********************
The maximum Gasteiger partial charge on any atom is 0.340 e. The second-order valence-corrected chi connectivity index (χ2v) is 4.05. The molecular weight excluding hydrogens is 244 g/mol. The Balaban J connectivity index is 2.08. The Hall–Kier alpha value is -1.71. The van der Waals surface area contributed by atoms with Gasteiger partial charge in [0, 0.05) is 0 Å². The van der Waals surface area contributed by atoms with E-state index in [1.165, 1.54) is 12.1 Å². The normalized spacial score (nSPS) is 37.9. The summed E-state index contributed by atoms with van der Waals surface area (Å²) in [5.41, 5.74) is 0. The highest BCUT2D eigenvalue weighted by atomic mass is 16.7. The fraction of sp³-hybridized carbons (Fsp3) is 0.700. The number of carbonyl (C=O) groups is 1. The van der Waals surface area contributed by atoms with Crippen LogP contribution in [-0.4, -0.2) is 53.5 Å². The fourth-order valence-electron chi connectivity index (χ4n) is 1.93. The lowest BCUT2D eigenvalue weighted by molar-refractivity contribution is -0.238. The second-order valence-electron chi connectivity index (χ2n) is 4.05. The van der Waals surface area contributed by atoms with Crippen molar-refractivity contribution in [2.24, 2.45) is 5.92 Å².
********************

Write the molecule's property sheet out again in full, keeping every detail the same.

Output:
The maximum Gasteiger partial charge on any atom is 0.340 e. The second-order valence-corrected chi connectivity index (χ2v) is 4.05. The molecular weight excluding hydrogens is 244 g/mol. The Balaban J connectivity index is 2.08. The Hall–Kier alpha value is -1.71. The van der Waals surface area contributed by atoms with Gasteiger partial charge in [0, 0.05) is 0 Å². The van der Waals surface area contributed by atoms with E-state index in [1.165, 1.54) is 12.1 Å². The normalized spacial score (nSPS) is 37.9. The summed E-state index contributed by atoms with van der Waals surface area (Å²) in [5.41, 5.74) is 0. The highest BCUT2D eigenvalue weighted by atomic mass is 16.7. The fraction of sp³-hybridized carbons (Fsp3) is 0.700. The number of carbonyl (C=O) groups is 1. The van der Waals surface area contributed by atoms with Crippen LogP contribution in [-0.4, -0.2) is 53.5 Å². The fourth-order valence-electron chi connectivity index (χ4n) is 1.93. The lowest BCUT2D eigenvalue weighted by molar-refractivity contribution is -0.238. The second-order valence-electron chi connectivity index (χ2n) is 4.05. The van der Waals surface area contributed by atoms with Crippen molar-refractivity contribution in [2.24, 2.45) is 5.92 Å².